“In the present-day ocean, carbon, nitrogen, and phosphorus are taken up during plankton growth at a ratio of 106 atoms of carbon to sixteen atoms of nitrogen to one atom of phosphorus. These ratios hardly vary. Now, suppose an organism needed much less nitrogen and phosphorus.”

“Like crops that are adapted to grow in harsh environments?”

“Good analogy. If Low pH triggered a reoccurrence of ancient characteristics that let them grow with fewer nutrients, we’d generate a picture like we saw in our experiment. That’s what we’re working on, but we’ve proven nothing. We may be totally wrong, but it could have huge implications for how ocean biology will work in the low pH world we’re moving toward.”

Beth settled the now contented baby in her lap. “Okay, that’s interesting, and we should discuss these subjects more often. They would keep me from becoming focused on dirty diapers. But why did you arrive home carrying the weight of the world on your shoulders?”

“Two problems. First recent observations have shown predation, tiny animals eating the phytoplankton, are more important than I realized. And second, these things are academically interesting, but they’re also important for understanding how engineers like a guy named Clive Grainger could use our research to enhance methane production.”

She settled the now sleeping baby in a cradle before joining Tony on the sofa. “That’s what’s worrying you, isn’t it? I thought you and Steve Matthews sorted out your differences.”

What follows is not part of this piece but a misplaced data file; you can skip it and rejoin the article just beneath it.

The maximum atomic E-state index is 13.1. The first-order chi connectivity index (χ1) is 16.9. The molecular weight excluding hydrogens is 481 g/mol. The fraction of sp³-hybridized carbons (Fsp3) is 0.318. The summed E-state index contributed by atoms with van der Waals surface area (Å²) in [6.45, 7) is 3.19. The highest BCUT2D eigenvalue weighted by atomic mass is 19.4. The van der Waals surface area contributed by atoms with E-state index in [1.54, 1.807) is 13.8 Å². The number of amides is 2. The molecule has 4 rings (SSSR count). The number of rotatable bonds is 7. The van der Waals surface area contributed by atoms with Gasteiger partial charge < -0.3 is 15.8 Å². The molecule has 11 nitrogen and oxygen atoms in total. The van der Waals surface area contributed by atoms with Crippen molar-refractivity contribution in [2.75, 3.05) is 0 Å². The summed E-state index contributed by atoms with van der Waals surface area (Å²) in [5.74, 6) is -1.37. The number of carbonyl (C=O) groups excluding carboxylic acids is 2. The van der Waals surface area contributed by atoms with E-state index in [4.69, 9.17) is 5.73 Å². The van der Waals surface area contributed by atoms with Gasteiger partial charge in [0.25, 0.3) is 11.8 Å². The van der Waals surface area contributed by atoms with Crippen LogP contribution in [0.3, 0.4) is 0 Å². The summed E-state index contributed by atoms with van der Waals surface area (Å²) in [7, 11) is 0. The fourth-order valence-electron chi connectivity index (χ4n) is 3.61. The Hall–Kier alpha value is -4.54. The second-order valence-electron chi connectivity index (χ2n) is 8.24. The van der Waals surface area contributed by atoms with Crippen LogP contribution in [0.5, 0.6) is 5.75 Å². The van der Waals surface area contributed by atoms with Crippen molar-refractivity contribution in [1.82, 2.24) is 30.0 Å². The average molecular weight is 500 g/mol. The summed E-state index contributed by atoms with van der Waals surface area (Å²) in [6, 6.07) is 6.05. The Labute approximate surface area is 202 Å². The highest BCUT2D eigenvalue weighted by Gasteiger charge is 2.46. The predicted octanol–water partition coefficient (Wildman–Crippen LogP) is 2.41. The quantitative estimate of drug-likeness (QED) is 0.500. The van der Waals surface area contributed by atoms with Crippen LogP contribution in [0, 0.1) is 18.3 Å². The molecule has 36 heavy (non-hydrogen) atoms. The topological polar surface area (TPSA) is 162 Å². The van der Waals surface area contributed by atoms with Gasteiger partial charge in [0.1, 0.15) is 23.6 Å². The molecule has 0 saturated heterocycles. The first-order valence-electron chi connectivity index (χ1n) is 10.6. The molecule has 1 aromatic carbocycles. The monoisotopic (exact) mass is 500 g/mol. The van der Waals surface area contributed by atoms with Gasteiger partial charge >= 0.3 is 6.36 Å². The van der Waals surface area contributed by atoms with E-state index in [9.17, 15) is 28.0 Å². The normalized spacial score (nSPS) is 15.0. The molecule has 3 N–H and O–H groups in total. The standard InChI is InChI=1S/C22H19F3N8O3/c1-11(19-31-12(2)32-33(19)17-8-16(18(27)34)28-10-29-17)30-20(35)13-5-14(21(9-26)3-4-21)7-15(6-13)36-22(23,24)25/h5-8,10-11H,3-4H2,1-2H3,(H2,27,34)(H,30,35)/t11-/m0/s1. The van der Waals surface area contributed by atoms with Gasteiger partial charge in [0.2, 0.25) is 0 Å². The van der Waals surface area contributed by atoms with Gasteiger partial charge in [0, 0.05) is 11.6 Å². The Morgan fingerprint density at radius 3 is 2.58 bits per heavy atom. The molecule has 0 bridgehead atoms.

“We did, but the problem of academic versus pragmatic science keeps coming up.”

“That’s like your ClimateChange&U website. You’ll never get away from the conflict between academic and pragmatic research or the conflict between individual response to climate change and governmental or industrial response.”

“You’ve been checking out the website?”

“I told you I needed something intellectual to occupy my mind. Your website was a good starting place. But I’m feeling rather left out. Why haven’t you told me about it? I mean, you started the Canadian site last summer, that nine months ago.”

“Didn’t start until the new year, so only a few months input, and really, it’s not exciting. I’m following the protocols on the US site and collating the carbon usage data anyone submits.”

“But it’s growing nicely isn’t it? You’re getting lots of data?”

“Yeah, it is. I do some quality checks on the data and feed it into the American data set. I only have enough Canadian data to produce qualitative pictures.”

“You know I’m interested in environmental problems. I may lack the technical knowledge, but surely, I could help.

“It would fit with your more environmental activist bent. You suggesting we work on this together?”

“I’d need to understand the science, so I’d still need your lectures.”

“That’s important. Too many people get involved in environmental action without understanding the background. We can work on it together, marrying the scientific reality with the implications for society.”

She leaned over and kissed him. “Good. You already appear happier. And I can turn you into an activist.”

“And I can improve your understanding of the underlying science.”

“It’s a deal,” they said in unison as they high-fived one another. Michael joined in with a wail and a massive burp.